Once arrested and convicted under cover of darkness, the attitude of the crowd began to turn against Jesus. And, as the tide itself turns, the progression is deliberate and sure. The soldiers who arrest Him, the crowd at the home of the High Priest, Peter, the soldier guarding Jesus, the Chief Priest, the teachers of the law, Pilate, Herod, Herod’s soldiers, the crowd all begin to believe the lies of the enemies.
Only when Jesus has submitted to His captors does the turning tide become swift. What appears to be weakness to all around, gives basis to the enemies claims about Jesus. He is called blasphemer, not God, imposter, evil.
What appears to be powerlessness to all around, gives courage to the soldiers to ruthlessly abuse Jesus.
What appears to be capitulation, to all around, give justification to the crowds’ choice to crucify Jesus and free a murderer.
The crowd has believed the reasoning of the enemies of Jesus. They have found a powerless, dejected and weak Jesus is no the kind of miracle man they can defend. The crowd; from recipients of miracles and teaching; to the mob of curses and death, has become the embodiment of all Jesus came to rescue.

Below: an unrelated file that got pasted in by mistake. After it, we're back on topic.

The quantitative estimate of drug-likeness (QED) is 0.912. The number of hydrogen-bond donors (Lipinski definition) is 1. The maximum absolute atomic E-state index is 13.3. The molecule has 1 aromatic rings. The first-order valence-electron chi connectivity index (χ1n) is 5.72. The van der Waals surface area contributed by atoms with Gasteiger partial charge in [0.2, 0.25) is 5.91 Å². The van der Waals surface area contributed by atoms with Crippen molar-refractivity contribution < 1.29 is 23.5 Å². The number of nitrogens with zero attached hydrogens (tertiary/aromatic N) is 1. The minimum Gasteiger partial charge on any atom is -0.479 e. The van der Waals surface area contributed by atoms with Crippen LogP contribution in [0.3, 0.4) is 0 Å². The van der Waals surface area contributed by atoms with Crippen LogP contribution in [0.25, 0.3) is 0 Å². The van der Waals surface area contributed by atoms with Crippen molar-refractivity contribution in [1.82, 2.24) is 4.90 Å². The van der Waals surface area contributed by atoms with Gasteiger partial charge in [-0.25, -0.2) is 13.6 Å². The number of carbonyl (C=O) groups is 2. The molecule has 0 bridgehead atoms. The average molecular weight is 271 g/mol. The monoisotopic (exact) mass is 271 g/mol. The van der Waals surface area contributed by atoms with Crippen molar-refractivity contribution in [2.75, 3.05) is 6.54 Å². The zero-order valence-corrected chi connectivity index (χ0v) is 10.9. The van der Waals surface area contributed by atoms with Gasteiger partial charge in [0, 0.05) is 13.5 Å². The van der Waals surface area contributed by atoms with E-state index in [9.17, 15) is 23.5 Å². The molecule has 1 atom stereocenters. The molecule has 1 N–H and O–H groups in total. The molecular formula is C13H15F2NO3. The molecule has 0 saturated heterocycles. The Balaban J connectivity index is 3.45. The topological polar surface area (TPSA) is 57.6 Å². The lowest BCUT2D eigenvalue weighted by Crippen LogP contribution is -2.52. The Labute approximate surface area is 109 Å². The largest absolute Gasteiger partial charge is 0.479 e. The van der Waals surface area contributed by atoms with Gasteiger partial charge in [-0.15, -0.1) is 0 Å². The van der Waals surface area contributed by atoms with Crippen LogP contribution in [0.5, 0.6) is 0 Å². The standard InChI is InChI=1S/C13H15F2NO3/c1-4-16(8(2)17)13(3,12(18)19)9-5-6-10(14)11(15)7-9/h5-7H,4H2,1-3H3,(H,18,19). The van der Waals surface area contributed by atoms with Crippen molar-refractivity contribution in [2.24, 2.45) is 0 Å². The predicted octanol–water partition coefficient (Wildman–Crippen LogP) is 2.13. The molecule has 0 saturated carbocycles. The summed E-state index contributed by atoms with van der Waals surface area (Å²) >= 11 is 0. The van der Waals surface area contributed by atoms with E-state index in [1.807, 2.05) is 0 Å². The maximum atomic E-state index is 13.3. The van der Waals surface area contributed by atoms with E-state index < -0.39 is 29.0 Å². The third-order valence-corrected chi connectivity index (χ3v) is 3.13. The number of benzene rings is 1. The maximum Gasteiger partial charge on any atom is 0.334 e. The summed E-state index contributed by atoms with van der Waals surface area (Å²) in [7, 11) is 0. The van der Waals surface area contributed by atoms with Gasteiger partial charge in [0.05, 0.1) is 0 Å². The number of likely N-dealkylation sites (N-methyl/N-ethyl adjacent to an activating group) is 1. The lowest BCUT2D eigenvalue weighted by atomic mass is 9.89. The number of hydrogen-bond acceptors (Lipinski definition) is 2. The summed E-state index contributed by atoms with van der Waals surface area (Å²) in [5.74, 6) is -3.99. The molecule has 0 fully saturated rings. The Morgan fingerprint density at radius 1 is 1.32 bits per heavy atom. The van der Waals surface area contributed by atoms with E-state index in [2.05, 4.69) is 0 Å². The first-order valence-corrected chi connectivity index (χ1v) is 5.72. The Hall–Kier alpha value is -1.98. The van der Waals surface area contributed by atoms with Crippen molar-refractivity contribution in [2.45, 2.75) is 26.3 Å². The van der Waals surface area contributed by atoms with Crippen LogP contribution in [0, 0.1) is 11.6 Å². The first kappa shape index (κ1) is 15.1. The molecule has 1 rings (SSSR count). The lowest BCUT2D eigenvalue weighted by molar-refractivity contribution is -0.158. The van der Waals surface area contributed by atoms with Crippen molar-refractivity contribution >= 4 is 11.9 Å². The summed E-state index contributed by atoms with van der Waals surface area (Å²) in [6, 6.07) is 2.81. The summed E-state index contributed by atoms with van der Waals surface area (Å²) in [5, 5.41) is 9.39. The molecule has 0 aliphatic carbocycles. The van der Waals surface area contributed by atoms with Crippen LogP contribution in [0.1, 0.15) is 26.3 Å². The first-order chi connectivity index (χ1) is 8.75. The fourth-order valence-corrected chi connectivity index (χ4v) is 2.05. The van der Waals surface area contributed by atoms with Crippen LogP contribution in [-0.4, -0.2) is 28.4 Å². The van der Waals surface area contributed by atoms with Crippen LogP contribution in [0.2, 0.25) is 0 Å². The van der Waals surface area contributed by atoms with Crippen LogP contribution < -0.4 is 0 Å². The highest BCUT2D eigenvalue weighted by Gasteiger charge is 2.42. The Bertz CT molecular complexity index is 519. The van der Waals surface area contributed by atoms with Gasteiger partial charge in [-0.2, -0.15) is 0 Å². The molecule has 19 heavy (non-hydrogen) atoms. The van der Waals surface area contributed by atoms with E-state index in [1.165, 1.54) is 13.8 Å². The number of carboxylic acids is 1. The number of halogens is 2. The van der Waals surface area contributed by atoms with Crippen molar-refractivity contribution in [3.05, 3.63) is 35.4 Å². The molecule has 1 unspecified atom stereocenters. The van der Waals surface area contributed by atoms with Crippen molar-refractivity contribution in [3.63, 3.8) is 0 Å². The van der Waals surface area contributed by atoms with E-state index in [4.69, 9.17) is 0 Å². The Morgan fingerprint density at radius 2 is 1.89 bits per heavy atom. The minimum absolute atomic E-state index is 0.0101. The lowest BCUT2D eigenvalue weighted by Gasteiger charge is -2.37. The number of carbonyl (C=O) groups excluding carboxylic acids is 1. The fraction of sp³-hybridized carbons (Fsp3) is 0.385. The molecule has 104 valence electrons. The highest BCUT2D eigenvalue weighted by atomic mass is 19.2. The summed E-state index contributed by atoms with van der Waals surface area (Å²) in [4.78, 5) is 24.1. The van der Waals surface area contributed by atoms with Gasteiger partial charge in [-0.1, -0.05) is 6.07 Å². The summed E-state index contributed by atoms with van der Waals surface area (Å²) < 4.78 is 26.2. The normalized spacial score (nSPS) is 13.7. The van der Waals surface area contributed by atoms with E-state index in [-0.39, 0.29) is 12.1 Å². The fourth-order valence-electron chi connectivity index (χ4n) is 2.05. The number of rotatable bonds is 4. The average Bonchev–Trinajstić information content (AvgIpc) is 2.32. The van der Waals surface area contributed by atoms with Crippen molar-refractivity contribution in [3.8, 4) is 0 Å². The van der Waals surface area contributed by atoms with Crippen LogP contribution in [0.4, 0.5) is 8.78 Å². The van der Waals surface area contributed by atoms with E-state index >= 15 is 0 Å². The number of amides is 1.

He rescued the people of the crowd and took them out of the crowd and made them followers, a great throng, a peculiar people.

Saturday, April 01, 2006

The nearness of God

Interesting comment in Psalm 73:28; “But as for me, the nearness of God is my good;” These words struck me with force as I just read them. The nearness of God is my good: good meaning; beauty, good thing, bountiful, best. The Psalmist, Asaph in this case, looks at all the rich and powerful people in his society, leans toward envy, catches himself and turns, instead, to God. Seeing the end of the rich man, he remains as God’s man rejecting wealth and power as the way to fullfilment..
But it is this phrase that challenged me. “The nearness of God is my good.” How can one say this from afar, or from a place of vacillating, now near, now away from God. To be near God is truly a good and awesome thing. To have God near me is at first frightening, then scary, then that which causes me to fall on my face and repent. But as He remains near, I know I am lifted up, being in His presence, loved beyond my understanding and brought to fullness. When God comes near it is my good, but more than I can ever understand and grasp. How wonderful it is to have a problem like this-grasping how good my life and experience is in the presence of God..